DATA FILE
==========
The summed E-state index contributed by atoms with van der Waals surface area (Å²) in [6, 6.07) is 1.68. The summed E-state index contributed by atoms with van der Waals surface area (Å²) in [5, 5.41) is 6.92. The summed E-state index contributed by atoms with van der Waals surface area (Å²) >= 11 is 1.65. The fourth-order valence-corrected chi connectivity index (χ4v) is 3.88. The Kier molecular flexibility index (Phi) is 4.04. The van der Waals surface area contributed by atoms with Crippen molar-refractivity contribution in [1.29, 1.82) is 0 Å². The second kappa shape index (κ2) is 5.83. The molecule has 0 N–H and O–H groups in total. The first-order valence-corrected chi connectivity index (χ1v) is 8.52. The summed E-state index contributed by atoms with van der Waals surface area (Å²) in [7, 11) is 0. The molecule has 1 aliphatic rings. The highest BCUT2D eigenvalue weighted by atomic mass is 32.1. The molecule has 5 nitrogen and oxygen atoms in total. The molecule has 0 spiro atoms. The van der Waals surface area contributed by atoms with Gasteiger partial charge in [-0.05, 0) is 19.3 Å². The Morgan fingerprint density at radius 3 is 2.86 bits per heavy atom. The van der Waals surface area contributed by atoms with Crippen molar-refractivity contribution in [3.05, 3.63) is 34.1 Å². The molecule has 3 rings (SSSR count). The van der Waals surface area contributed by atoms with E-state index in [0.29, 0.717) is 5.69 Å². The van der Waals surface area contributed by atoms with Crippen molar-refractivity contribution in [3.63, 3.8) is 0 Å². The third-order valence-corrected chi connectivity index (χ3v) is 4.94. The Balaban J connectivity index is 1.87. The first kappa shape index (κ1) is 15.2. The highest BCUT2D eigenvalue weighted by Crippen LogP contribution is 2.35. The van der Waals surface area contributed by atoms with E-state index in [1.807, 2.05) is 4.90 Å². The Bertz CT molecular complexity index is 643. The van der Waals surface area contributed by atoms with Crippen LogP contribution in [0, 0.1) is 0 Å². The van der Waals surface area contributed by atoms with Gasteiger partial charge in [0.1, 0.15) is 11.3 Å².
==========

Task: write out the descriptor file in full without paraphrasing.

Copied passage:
The summed E-state index contributed by atoms with van der Waals surface area (Å²) in [6, 6.07) is 1.68. The summed E-state index contributed by atoms with van der Waals surface area (Å²) in [5, 5.41) is 6.92. The summed E-state index contributed by atoms with van der Waals surface area (Å²) >= 11 is 1.65. The fourth-order valence-corrected chi connectivity index (χ4v) is 3.88. The Kier molecular flexibility index (Phi) is 4.04. The van der Waals surface area contributed by atoms with Crippen molar-refractivity contribution in [1.29, 1.82) is 0 Å². The second kappa shape index (κ2) is 5.83. The molecule has 0 N–H and O–H groups in total. The first-order valence-corrected chi connectivity index (χ1v) is 8.52. The summed E-state index contributed by atoms with van der Waals surface area (Å²) in [7, 11) is 0. The molecule has 1 aliphatic rings. The highest BCUT2D eigenvalue weighted by atomic mass is 32.1. The molecule has 5 nitrogen and oxygen atoms in total. The molecule has 0 spiro atoms. The van der Waals surface area contributed by atoms with Gasteiger partial charge in [-0.05, 0) is 19.3 Å². The Morgan fingerprint density at radius 3 is 2.86 bits per heavy atom. The van der Waals surface area contributed by atoms with Crippen molar-refractivity contribution in [3.05, 3.63) is 34.1 Å². The molecule has 3 rings (SSSR count). The van der Waals surface area contributed by atoms with E-state index in [0.29, 0.717) is 5.69 Å². The van der Waals surface area contributed by atoms with Crippen molar-refractivity contribution in [3.63, 3.8) is 0 Å². The third-order valence-corrected chi connectivity index (χ3v) is 4.94. The Balaban J connectivity index is 1.87. The first kappa shape index (κ1) is 15.2. The highest BCUT2D eigenvalue weighted by Crippen LogP contribution is 2.35. The van der Waals surface area contributed by atoms with E-state index in [1.807, 2.05) is 4.90 Å². The Bertz CT molecular complexity index is 643. The van der Waals surface area contributed by atoms with Crippen LogP contribution in [0, 0.1) is 0 Å². The van der Waals surface area contributed by atoms with Gasteiger partial charge in [0.1, 0.15) is 11.3 Å².